The “war which will end all wars“, the “last war ever“, as it was called, ended on November 11, 1918. Europe was wounded and all hopes were directed towards a sustainable peace. However, this peace didn’t last more than twenty years. Ferdinand Foch, the leader of the French army, said that this “is not a peace, but a truce for twenty years“. History has proven that he was right. How can this predilection be explained ?
How was the peace built ?
On November 11, 1918, the armistice between Germany and the Allied Powers was signed. The Great War was over, regarding its military side. The powers which won the war, mainly formed by France, the UK, the USA and Italy, celebrated the victory, but were also about to start negotiating about the future peace treaties. After the armistice, it took several months until the final peace treaty with Germany was signed. In this period, A long process of negotiations took place between the victorious Allies, because every country had its own interests and demands. The British and American governments were in favour of a peace that would be acceptable for Germany. On the other hand, the French delegation wanted strong security guarantees and Germany to pay the price for the war and it’s human and economical costs.
The general aftermath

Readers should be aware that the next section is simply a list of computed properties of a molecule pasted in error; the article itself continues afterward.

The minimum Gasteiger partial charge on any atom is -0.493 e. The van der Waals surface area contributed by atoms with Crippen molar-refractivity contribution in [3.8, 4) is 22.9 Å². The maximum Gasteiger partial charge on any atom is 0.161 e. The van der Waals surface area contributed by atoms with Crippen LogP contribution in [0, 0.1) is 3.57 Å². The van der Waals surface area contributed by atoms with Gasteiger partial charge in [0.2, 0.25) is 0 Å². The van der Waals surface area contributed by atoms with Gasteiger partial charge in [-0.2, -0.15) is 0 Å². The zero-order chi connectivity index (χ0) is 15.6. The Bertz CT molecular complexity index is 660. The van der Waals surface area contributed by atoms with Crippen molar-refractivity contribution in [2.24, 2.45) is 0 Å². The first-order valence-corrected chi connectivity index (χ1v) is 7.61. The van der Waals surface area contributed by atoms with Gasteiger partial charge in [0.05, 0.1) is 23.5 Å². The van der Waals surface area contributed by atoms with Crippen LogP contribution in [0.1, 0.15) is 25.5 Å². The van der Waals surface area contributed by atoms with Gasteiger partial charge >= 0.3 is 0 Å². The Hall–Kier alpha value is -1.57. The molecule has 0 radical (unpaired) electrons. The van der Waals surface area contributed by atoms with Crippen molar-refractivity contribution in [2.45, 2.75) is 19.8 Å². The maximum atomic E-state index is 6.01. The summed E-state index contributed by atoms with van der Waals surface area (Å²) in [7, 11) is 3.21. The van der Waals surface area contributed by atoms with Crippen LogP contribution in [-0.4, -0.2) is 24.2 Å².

The victorious powers finally agreed on a text which became known as a the Treaty of Versailles. This document listed 440 articles and many of those were difficult for the German government an society to accept. However, the German Reichstag voted in favour of accepting the treaty since it had no other choice. Through the Versailles treaty, as well as the other peace treaties – with Austria, Hungary, Bulgaria and Turkey -, Europe got a new shape. Four Empires had collapsed because of the war: The German, Austria-Hungarian, Russian (in 1917) and Ottoman Empire. New regimes and new states emerged and borders changed. In Central, Eastern and South-eastern Europe, several new countries were created: Czechoslovakia, Austria, Hungary, Poland, the Kingdom of Slovenes, Croats and Serbs (the future Kingdom of Yugoslavia), Estonia, Lithuania and Latvia. Borders in Northern and Western Europe were changed in favour of Denmark, Belgium and France to whom Germany had to cede parts of its territory. Eastern German borders were also changed in favour of Poland and Czechoslovakia. Italy gained parts of Austria, while soon after the war Ireland gained independence from the UK.